President Obama has taken more than 70 percent of Latino voters in three national polls over the last week, while support for Republican candidate Mitt Romney in that voting bloc has dipped to the mid to low twenties.
Obama pulled exactly 70 percent in an NBC/WSJ/Telemundo poll out Wednesday, 71 percent in a CNN survey released Tuesday, and 73 percent in the Latino Decisions tracking poll which dropped Monday. Obama got 63 percent of registered Latino voters in an mid-August poll from NBC/WSJ/Telemundo, with Romney getting 28 percent -- the new 71 percent Obama/21 percent Romney split in the NBC survey is among likely Latino voters. From NBC's FirstRead blog:
Republican pollster Bill McInturff, who conducted the poll with Democratic pollster Peter D. Hart, calls the 70 percent figure a “significant” and “cautionary note” to Romney and the Republican Party, and suggests that losing the Latino vote by that margin would be difficult to overcome.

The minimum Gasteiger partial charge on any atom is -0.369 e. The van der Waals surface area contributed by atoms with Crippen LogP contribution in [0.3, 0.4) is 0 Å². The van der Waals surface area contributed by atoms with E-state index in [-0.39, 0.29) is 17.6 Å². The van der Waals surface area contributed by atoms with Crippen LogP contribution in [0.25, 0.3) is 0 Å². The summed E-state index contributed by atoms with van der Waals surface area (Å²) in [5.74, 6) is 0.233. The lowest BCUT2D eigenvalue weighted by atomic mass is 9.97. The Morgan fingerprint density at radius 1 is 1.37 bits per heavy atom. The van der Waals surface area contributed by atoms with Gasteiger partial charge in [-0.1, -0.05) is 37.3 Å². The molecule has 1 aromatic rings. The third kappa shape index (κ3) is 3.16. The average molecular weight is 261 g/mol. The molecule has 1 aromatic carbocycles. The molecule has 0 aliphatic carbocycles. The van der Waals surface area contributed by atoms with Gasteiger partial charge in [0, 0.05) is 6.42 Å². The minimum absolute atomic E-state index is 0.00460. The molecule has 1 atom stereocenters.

It appears that Romney's comments that “47 percent” of Americans are dependent on government took a toll on his standing with Hispanics. Romney’s favorability score has cratered with the group, with his negatives hitting an all-time high. Fifty-three percent now say they have a negative impression of Romney and just 23 percent say they have a positive one. That 30-point difference is 17 points worse than in August.
The PollTracker Average of the presidential race among Latino voters has shown Obama ticking up while Romney falling within the demographic.